We were having a discussion—okay, an argument—in the Christian Education Committee of my first parish. I was wanting to commune children, and the chair of the committee was adamantly opposed. The topic was unofficially tabled when she in frustration declared, “Jesus would roll over in his grave if we did that!”
I knew immediately something was very wrong with what she said, but in the heat of the argument the reason, embarrassingly, eluded me. “Jesus would roll over in his grave…Jesus would roll over in his grave?” As I walked across the parking lot to the parsonage, it hit me. “Wait! No! Jesus would NOT roll over in his grave because he’s not there! Easter!!!” How could I have been so obtuse about the very foundation of our faith?
The Christian Ed. matriarch, of course, knew better also. It was just a euphemism, with Jesus as the subject for emphasis and because we were at church. Still, according to the way Luke will this month present that first Easter morning, confusion is the Easter norm. No risen Jesus appearances. No conversations in the garden. The women are doing the logical, normal thing in the face of death. Remember, anoint, grieve, bury. Dead people stay dead. Some foolish strangers ask, “Why do you seek the living among the dead? He is not here. He is risen!” How could anyone be so cruel?
Unless… No, it’s all too puzzling, too impossible. Still, we do wonder in our deepest moments and in our darkness, “Where, if anywhere, might I find meaning, purpose, and hope in a world that reeks of betrayal, broken relationships and dreams, maniacal autocrat invasions, global pandemics, guilt, grief, fear, death?” Searching desperately for somewhere hopeful to land in a world gone mad yet wondering if the angels and the old country song might be right, that in following this Jesus, we’ve sadly been “looking for love in all the wrong places.”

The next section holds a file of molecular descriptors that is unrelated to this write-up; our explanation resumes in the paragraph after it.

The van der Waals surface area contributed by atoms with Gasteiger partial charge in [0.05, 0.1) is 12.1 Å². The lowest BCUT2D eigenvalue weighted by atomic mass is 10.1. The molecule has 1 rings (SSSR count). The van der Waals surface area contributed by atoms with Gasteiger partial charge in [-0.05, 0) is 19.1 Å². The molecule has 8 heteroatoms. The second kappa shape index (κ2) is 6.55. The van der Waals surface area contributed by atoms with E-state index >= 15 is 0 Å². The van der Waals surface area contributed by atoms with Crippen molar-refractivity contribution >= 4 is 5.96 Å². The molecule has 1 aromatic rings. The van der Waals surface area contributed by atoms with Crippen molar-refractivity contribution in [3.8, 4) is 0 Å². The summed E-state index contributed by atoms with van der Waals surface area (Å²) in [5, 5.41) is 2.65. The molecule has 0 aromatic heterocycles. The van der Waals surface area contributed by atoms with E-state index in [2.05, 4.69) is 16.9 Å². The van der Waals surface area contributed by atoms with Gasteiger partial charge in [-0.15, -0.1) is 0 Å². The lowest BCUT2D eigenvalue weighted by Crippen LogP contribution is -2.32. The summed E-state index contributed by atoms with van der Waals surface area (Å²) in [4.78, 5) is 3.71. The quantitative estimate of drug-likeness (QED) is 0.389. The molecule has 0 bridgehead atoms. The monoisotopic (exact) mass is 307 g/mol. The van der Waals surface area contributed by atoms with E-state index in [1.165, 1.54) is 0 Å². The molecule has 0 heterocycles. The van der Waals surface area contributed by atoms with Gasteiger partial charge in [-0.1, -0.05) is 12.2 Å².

It would almost be better never to have believed him, never to have followed, never to have hoped. If by some miracle the angels are right, we have to face something infinitely more difficult than death: Life. Changed life at that. It’s not the change itself that’s paralyzing. It’s the loss that comes with that change. Like the cycle of domestic abuse teaches us, we’d rather return to familiar pain than to venture into the unknown. I’d rather be driving the bus as it goes over the cliff than trust someone else to drive it. We neither expect nor welcome surprises like Easter. Better to have Jesus safely and predictably anointed for burial and sealed in the tomb than to have him on the loose out there up to who-knows-what and expecting me to follow him there!
The whole point and centrality of Easter—not just in our liturgical year but in our very lives—is that God has done and is doing a new thing, bringing life out of death, and business as usual is at best denial and at worst unbelief. Our world, our politics, our culture, are undeniably changing at light speed. So is our church. And in the dark, we wander in a stupor doing the only thing we know to do. We bring spices to the tomb. Remember. Anoint. Grieve. Bury.
It’s totally understandable, if sad, except for that one little detail my Christian Education chair and we as the whole church forget. Easter! He’s not here! He is risen! And angels who chide us, “Why, Church, do you seek the living among the dead?” Why is your cemetery fund 1000 times greater than your mission budget? Who are you worshiping anyway? What are you so afraid of?
I’m fully trusting and invite you to do the same. Because of Easter’s promise, neither Jesus, nor the Church, nor any of us as individuals are consigned to rolling over in our graves. If love wins, then life, abundant life, wins. But somebody other than me or you is driving that bus.